Eyes are often violent in "The Enduring Chill." When Mary George tells Asbury that if she looked as bad as he does she would go to the hospital, “Her mother cut her eyes sharply at her and she left.” As Doctor Block examines Asbury for the first time, his “drill-like gaze swung over [his mouth] and bore down.” When Father Finn chastises him for being ignorant of the Holy Ghost, Asbury “moved his arms and legs helplessly as if he were pinned to the bed by the terrible eye” through which the priest sees. Similarly, when Doctor Block has reported that he is suffering from undulant fever and will not die, “Block’s gaze seemed to reach down like a steel pin and hold whatever it was until the life was out of it.”
In "Everything That Rises Must Converge," eyes are an important indicator of the characters’ feelings toward each other. As Julian’s mother puts on her hat to leave the house, “her eyes, sky-blue, were as innocent and untouched by experience as they must have been when she was ten.” In contrast, when she is about to have a stroke after being pushed by the woman, “her eyes raked his face.” In contrast, Julian’s eyes are “glazed” as they walk to the bus stop, and after a black man boards the bus, Julian does not look at his mother and makes “his eyes the eyes of a stranger.”
Eyes are important in many of O'Connor's stories, and here they are often described as violent. As Sheppard talks to his son, he tries "to pierce the child's conscience with his gaze." Likewise, when Rufus encounters Norton for the first time, “his look went through the child like a pin and paralyzed him.” When he tells Norton about heaven, there is “a narrow gleam in his eyes now like a beam holding steady on its target.” However, eyes can also reveal the characters’ moods: when Rufus first tells Sheppard that Satan has him in his power, a "black sheen appeared in the boy's eyes," and as Sheppard believes himself to be making progress with the boy, "he watched his eyes and every week he saw something in them crumble." When Norton says he is going to be a space man when he grows up, clearly having decided to commit suicide, “there was a glitter of wild pleasure in the child’s eyes;” and when he tells Sheppard that he has found his mother through the telescope, “there was an unnatural brightness about his eyes.”
Language as Physical Violence
Language as a violent, animate entity is a recurring image in O'Connor's stories. In "The Displaced Person," Mrs. Shortley's fear of the Guizac family manifests as an imaginary battle between the Polish language and the English language: "She began to imagine a war of words, to see the Polish words and the English words coming at each other, stalking forward, not sentences, just words, gabble gabble gabble, flung out high and shrill and stalking forward and then grappling with each other." When Mrs. McIntyre yells at Father Flynn in Part III, "her voice fell across his brogue like a drill into a mechanical saw." As Father Flynn preaches to her, Mrs. McIntyre does not listen, but rather waits for "an opportunity to drive a wedge into his talk."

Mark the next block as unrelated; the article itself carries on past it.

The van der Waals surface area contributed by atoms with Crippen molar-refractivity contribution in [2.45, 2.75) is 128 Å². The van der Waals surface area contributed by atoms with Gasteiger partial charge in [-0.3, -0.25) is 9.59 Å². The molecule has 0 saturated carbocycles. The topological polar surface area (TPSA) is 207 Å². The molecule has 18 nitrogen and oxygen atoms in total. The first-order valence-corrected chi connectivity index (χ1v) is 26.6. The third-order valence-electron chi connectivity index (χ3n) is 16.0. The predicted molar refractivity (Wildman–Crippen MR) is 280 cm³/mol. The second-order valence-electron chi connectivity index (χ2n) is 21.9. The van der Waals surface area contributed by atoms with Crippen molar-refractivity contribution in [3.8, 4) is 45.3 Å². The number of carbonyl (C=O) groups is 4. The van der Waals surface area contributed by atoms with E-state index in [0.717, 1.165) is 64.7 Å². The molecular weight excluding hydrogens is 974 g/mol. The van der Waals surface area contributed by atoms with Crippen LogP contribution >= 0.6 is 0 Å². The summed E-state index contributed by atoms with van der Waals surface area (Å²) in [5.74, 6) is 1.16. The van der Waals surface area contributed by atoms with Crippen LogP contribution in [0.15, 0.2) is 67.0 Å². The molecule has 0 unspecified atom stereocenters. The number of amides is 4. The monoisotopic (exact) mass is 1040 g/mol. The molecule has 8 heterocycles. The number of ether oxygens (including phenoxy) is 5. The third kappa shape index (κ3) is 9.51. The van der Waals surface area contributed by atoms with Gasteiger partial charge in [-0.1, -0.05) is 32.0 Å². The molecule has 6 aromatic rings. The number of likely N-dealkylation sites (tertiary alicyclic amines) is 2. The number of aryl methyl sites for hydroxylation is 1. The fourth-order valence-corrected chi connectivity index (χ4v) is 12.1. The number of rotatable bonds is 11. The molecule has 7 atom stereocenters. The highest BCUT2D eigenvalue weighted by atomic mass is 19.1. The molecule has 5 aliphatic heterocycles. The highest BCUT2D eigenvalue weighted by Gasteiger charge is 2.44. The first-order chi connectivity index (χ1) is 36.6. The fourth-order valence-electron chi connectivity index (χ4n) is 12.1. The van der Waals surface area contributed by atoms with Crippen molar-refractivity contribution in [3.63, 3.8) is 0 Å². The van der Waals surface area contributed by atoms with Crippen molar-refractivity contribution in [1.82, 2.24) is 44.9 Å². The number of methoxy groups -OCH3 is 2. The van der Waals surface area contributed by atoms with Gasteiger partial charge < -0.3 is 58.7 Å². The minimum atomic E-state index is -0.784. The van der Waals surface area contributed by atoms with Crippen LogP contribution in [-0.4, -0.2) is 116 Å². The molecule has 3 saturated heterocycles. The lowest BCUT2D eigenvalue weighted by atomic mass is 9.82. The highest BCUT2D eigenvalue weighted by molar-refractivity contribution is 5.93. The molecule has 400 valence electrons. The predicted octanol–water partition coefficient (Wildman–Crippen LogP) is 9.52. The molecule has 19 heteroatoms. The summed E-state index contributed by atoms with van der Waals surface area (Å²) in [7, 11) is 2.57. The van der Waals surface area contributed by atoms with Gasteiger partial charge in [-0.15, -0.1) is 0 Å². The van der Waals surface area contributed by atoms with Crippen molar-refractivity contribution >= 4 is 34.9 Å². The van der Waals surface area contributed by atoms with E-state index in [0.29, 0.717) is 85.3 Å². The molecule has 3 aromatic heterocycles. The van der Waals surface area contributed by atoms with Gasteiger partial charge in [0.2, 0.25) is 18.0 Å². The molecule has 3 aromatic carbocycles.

Language is similarly represented as a tool of violence in "The Enduring Chill." When Asbury asks for a Jesuit priest to visit and insists to his mother that he is going to die, “he tried to make each word like a hammer blow on top of her head.” When his mother eventually contradicts this statement with proof from Doctor Block that he in fact only has undulant fever and is not going to die, “Her voice broke in on him with the force of a gunshot.”
Deformities and Disabilities
Many of Flannery O'Connor's protagonists suffer from disabilities or have physical deformities. In "The Life You Save May Be Your Own," Mr. Shiftlet is missing an arm and the younger Lucynell Crater is mentally handicapped. Mr. Paradise, though not the main protagonist in "The River," is a significant character and suffers from cancer. In “Good Country People,” Hulga used to be insecure about her wooden leg, but she has come to value it and to keep it sacred. She almost worships it in place of God, since she has no faith. This ends up leading to her betrayal by Manley. Mrs. Freeman relishes hearing about deformities, and Hulga has heard Mrs. Hopewell relating to her the details of the hunting accident that cost Hulga her leg. In "The Enduring Chill," Asbury believes he is going to die, and part of him hopes that this is true, but in reality he has become an invalid with undulating fever. Rufus Johnson has a club foot in "The Lame Shall Enter First," and protects it much in the same way that Hulga protects her artificial leg.
Flannery O'Connor’s Stories Questions and Answers
The Question and Answer section for Flannery O'Connor’s Stories is a great
resource to ask questions, find answers, and discuss the novel.
The narrator's tone is a combination of humor, detachment, irony, and seriousness. We see humor in the narrator's description of the children's mother; other characters are simply viewed from afar, and yet others are described with all...